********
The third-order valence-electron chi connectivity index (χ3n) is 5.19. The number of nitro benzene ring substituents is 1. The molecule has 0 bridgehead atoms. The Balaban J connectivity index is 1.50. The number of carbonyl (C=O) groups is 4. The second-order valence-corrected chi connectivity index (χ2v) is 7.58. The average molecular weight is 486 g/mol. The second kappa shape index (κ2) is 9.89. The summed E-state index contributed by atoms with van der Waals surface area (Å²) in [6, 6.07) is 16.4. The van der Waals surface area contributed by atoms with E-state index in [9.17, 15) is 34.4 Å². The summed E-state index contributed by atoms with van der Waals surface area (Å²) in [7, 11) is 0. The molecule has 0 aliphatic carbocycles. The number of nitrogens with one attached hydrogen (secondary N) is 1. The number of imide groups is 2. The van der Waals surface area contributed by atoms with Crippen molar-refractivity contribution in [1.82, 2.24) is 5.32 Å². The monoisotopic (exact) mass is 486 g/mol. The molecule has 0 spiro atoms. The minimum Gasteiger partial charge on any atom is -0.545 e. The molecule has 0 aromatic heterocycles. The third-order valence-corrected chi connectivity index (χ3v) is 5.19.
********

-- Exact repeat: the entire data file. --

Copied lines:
The third-order valence-electron chi connectivity index (χ3n) is 5.19. The number of nitro benzene ring substituents is 1. The molecule has 0 bridgehead atoms. The Balaban J connectivity index is 1.50. The number of carbonyl (C=O) groups is 4. The second-order valence-corrected chi connectivity index (χ2v) is 7.58. The average molecular weight is 486 g/mol. The second kappa shape index (κ2) is 9.89. The summed E-state index contributed by atoms with van der Waals surface area (Å²) in [6, 6.07) is 16.4. The van der Waals surface area contributed by atoms with E-state index in [9.17, 15) is 34.4 Å². The summed E-state index contributed by atoms with van der Waals surface area (Å²) in [7, 11) is 0. The molecule has 0 aliphatic carbocycles. The number of nitrogens with one attached hydrogen (secondary N) is 1. The number of imide groups is 2. The van der Waals surface area contributed by atoms with Crippen molar-refractivity contribution in [1.82, 2.24) is 5.32 Å². The monoisotopic (exact) mass is 486 g/mol. The molecule has 0 spiro atoms. The minimum Gasteiger partial charge on any atom is -0.545 e. The molecule has 0 aromatic heterocycles. The third-order valence-corrected chi connectivity index (χ3v) is 5.19.